The Photos

This train station is, again, as most Chinese buildings, the newest, biggest, and nicer train station, even better than the recently build modern Shanghai South Railway Station.

Below is the B1 level of the station, where all passengers arrive. Unlike all the design of train station I saw in China, this tunnel is not just a tunnel. It is a shopping center by itself. On the right hand, you can see a row of glass doors. That are the exit from each platform, and on the left, are the food court, and shops.

Photograph by Jian Shuo Wang

The departure area of the station is at level 2. It is a big area of seats, with check-in gates arranged on the both side. Thanks to the transparent high ceiling, it is pretty pleasant to wait there for a train trip.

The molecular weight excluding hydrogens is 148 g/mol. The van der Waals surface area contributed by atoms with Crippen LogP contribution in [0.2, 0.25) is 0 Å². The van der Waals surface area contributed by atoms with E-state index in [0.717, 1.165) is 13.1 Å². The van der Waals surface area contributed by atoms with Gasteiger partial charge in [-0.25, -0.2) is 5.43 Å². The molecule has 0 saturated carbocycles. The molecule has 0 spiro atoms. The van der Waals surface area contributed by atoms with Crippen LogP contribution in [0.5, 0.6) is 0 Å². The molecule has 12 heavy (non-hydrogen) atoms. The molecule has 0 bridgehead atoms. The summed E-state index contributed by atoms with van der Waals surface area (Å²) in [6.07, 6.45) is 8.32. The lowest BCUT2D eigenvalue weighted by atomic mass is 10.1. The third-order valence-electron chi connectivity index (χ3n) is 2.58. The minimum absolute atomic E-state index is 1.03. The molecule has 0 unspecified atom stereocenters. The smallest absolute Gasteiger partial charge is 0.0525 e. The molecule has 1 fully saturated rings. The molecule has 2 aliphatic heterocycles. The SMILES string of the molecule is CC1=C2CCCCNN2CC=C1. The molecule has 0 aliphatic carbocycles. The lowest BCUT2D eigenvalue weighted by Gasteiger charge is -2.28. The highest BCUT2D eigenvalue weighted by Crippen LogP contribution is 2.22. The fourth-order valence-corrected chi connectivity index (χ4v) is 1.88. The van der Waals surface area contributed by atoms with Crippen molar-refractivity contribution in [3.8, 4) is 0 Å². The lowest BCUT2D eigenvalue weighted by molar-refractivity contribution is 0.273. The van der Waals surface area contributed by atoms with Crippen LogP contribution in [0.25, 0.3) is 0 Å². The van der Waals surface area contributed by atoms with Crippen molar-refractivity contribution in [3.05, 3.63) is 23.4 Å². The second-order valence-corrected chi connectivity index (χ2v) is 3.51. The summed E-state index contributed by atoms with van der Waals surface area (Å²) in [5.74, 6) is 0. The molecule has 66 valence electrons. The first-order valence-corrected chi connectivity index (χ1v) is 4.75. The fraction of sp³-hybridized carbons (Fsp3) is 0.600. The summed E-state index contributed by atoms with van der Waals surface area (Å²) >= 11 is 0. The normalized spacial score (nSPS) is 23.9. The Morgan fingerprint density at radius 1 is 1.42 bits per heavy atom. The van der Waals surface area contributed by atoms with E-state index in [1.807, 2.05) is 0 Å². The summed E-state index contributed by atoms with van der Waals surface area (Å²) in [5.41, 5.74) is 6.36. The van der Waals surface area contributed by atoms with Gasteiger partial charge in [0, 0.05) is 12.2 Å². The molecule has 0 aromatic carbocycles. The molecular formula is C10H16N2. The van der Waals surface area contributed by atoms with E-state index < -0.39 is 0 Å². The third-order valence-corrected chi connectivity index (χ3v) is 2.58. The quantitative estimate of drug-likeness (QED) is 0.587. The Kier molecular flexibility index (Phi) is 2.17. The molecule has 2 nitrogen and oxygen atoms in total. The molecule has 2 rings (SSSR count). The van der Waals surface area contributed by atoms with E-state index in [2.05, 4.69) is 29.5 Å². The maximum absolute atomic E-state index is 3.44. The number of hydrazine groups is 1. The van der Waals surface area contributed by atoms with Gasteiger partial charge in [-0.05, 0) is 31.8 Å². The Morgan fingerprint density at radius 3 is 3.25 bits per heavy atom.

Photograph by Jian Shuo Wang

From the top, where they have a McDonald’s floating somewhere near the ceiling, you can see the seats better.

Photograph by Jian Shuo Wang

This is the McDonald’s I was talking about – hard to recognize – somewhere near the ceiling.

Photograph by Jian Shuo Wang

Photograph by Jian Shuo Wang

Photograph by Jian Shuo Wang

From the middle of the runway on the top, it is a symmetric view.

Hong Qiao Long Distance Bus Station

Besides the Hongqiao Airport, Maglev Station, Metro Station, and Railway Station, it is also a big Long Distance Bus Station. Here is the roof of the station, which is on the west side of Railway Station.

The ticketing office is at the B1 of the station – passengers can directly get here after getting off train.

Good luck!

8 Years of Blogging

I almost forgot about the 8 years of blogging anniversary if my reader hadn’t notified me about it. We should celebrate it a little bit, right? (Well, as always, I don’t want to be too high-profile of it due to our respect to the people who lost their lives in 911 – The two days are just co-incidentally the same).